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Maize Maze

UW Professor Sylvester’s research focuses on improving quality of corn

Volume 15 | Number 1 | September 2013

By Steve Kiggins
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When we look at corn, we see green leaves, white silk and yellow kernels.

Anne Sylvester sees her life’s work.

One of America’s leading researchers in maize genetics, specifically cell division and cell expansion, Sylvester is working to help advance science that she hopes will bring agricultural improvements to one of the world’s most important crops.

“Corn is really a human-designed plant, like most of our advanced crops such as wheat, rice and other grains, and these are the crops that really feed the world,” says Sylvester, a University of Wyoming professor in the Department of Molecular Biology. “It’s a fantastic crop with high yield, but with population growth and a changing world, there’s mounting pressure on food producers, and crops like corn need to be adapted.

“To do that, we really need basic, foundational information about the plant, and that’s where my research comes in,” she says.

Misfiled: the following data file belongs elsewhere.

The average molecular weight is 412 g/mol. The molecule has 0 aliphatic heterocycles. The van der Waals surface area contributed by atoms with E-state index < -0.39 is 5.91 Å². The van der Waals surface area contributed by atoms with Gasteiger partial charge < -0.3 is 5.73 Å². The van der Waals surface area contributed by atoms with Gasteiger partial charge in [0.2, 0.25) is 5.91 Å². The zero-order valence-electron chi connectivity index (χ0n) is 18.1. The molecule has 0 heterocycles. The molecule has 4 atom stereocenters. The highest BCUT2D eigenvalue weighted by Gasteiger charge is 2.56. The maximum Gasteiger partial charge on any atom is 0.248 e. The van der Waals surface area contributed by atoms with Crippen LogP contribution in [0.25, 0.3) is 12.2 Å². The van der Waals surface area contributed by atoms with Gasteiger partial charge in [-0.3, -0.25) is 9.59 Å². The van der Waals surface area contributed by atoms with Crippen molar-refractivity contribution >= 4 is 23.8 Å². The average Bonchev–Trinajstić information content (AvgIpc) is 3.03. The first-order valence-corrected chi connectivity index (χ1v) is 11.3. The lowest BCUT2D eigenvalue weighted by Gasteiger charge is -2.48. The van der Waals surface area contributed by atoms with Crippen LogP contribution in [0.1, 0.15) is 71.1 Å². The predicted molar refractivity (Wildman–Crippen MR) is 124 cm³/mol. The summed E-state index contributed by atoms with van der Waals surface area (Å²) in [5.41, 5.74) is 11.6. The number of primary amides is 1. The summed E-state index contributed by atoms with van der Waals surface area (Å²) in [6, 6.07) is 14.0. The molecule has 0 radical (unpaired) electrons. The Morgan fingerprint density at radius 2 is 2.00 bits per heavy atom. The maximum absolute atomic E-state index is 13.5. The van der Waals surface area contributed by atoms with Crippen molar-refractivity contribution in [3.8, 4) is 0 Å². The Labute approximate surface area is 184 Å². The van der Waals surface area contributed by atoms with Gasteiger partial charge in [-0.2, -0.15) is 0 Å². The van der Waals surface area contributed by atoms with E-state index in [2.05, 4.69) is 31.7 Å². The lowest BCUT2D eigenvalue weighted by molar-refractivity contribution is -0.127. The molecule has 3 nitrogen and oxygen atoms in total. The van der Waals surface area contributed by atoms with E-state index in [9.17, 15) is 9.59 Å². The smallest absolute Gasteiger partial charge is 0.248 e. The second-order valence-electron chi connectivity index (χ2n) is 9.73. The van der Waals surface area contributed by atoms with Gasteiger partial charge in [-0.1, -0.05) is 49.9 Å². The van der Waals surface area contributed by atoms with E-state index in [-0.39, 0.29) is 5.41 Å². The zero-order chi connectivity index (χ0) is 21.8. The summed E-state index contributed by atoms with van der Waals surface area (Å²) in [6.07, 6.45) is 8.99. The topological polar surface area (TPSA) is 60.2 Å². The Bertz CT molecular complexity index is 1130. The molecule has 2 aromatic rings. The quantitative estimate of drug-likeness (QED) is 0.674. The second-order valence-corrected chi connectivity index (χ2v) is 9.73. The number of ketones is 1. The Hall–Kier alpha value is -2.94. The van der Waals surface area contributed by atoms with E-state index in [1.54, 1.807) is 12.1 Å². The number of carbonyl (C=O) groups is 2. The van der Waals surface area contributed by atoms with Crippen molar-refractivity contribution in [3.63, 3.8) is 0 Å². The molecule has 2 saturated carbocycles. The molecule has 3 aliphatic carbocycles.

“I study the most basic proteins that contribute to cell growth, the elements that give rise to the plant.”

Though maize is one of the world’s oldest food sources—the Olmec and Mayans are believed to have cultivated it throughout Mesoamerica before the crop spread throughout the Americas around 2500 B.C.—the genetics of corn have changed throughout the years, both in the sugar-rich varieties of sweet corn grown mostly for human consumption and the field corn varieties used primarily for animal feed.

The crop must continue to evolve, says Sylvester, for maize to maintain its role as a major food source.

“What we’re learning right now is that specific proteins, such as those that control cell development, can change the way a plant responds to water availability or change leaf shape,” says Sylvester, whose research efforts have received major funding during her career from the National Science Foundation (NSF) and the U.S. departments of Agriculture and Energy.

“Corn has huge leaves. It’s a big plant, and it produces an energy-rich ear. Domesticated corn is also an intensive water user,” she adds. “That’s why we, basic researchers and corn breeders alike, are interested in making the plant more efficient so that it uses less water but still produces a high yield. My goal is to understand the most fundamental mechanisms of growth control and identify new traits that could be selected or engineered.”

In her research, Sylvester also addresses the question of the plant’s architecture to learn whether the shape of its leaf can be manipulated to improve efficiency.

“The angle of the leaf has been adjusted through corn domestication and breeding genetics,” says Sylvester.

“The original blade of the corn leaf is normally at about 45 degrees to the plant. You actually see that in corn you grow in your own garden.

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